Why investors should follow November's manufacturing data

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Part 2
Why investors should follow November's manufacturing data PART 2 OF 5

Business inventories tick up, but they’re still at a normal level

Business inventories and sales data help predict economic activity

Business inventories are important drivers of the economy, especially when they build. Historically, recessions start with a buildup of inventory, which causes businesses to slow production and lay off workers. In fact, most recessions up until the Great Recession followed the same pattern. Economic activity increases, which causes inflation. The Fed raises interest rates in response to increased inflation, business activity slows, inventory builds up, and workers get laid off. Once the inventory is worked down, the workers are re-hired and another expansion begins.

Business inventories tick up, but they&#8217;re still at a normal level

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While the Great Recession was caused by an excess of debt, business inventories are still important to watch. It’s essential to focus on the inventory-to-sales ratio, as spikes in this ratio portend slow-downs. “Normalcy” is defined as a ratio of around 1.25 to 1.35x. In early 2009, the ratio spiked to 1.48. Inventory buildups can cause temporary slow-downs in the context of an expanding economy, so it pays to watch them.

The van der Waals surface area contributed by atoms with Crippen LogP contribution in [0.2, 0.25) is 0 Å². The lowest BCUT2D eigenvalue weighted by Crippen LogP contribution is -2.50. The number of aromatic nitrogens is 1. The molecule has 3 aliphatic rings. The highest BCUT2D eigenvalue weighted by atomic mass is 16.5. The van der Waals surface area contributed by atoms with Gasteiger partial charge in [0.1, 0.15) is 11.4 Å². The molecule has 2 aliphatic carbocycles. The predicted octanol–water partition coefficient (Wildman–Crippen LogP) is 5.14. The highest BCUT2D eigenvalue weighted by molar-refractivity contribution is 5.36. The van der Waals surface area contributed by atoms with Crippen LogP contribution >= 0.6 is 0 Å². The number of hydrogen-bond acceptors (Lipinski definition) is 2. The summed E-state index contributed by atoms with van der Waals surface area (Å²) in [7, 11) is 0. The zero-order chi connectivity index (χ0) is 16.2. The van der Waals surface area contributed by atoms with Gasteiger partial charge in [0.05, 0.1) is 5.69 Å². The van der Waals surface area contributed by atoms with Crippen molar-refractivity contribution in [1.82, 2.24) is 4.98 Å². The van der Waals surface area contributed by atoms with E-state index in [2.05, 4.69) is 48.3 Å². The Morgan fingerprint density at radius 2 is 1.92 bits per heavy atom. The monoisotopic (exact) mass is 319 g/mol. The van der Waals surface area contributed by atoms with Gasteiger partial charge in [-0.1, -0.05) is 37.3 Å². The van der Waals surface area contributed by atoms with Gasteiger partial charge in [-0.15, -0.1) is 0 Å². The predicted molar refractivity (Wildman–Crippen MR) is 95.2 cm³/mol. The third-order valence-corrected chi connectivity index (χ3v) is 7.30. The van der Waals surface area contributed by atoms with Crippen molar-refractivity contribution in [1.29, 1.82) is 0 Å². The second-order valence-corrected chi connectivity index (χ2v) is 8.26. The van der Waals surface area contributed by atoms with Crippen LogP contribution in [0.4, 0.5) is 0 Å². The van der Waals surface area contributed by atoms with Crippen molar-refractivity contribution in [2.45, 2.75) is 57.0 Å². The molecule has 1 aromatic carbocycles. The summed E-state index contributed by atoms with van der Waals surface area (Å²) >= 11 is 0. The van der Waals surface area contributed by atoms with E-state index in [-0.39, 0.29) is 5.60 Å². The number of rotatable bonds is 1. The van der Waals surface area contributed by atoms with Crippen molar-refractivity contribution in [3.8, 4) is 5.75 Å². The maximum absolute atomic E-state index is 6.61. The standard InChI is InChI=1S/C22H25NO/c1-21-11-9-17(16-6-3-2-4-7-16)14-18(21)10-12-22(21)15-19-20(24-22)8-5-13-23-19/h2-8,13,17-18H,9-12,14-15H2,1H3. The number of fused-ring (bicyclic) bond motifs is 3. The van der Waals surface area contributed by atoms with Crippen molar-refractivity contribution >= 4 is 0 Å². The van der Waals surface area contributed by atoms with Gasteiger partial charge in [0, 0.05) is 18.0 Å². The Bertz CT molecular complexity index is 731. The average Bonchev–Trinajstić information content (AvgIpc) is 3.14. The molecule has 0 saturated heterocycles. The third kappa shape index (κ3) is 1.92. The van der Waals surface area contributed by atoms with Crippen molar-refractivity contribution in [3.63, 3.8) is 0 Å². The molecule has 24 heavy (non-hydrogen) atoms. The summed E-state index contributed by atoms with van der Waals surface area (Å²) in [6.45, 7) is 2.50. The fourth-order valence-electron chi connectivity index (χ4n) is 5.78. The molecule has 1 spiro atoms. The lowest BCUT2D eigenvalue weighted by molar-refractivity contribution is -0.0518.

Inventories and sales rise in October

Sales were up 0.5% month-over-month in October, while inventories increased 0.7%. The inventory-to-sales ratio rose slightly, to 1.29. This is evidence that inventories are being worked down, which bodes well for future production. The GDP report showed that third quarter GDP rose by a larger-than-expected 3.6%, annualized partially due to inventory build. We can see that the inventory build continued into the fourth quarter. If demand doesn’t increase enough to absorb this inventory, then we could see a drop in fourth quarter GDP growth.

Implications for homebuilders

Homebuilders are highly sensitive to the economy. Any sort of slowdown can leave them with excess inventory, and if home prices don’t rise, builders are stuck with depreciating inventory that costs them to maintain and finance. They will look at the recent business inventory numbers as indicating the economy is continuing to recover. Until we see inventory-to-sales ratios spike, they will see nothing in the inventory data to suggest caution—and certainly nothing to suggest that mass layoffs are on the horizon. This should be a positive for homebuilders like Lennar (LEN), KB Home (KBH), Standard Pacific (SPF), Toll Brothers (TOL), and PulteGroup (PHM).


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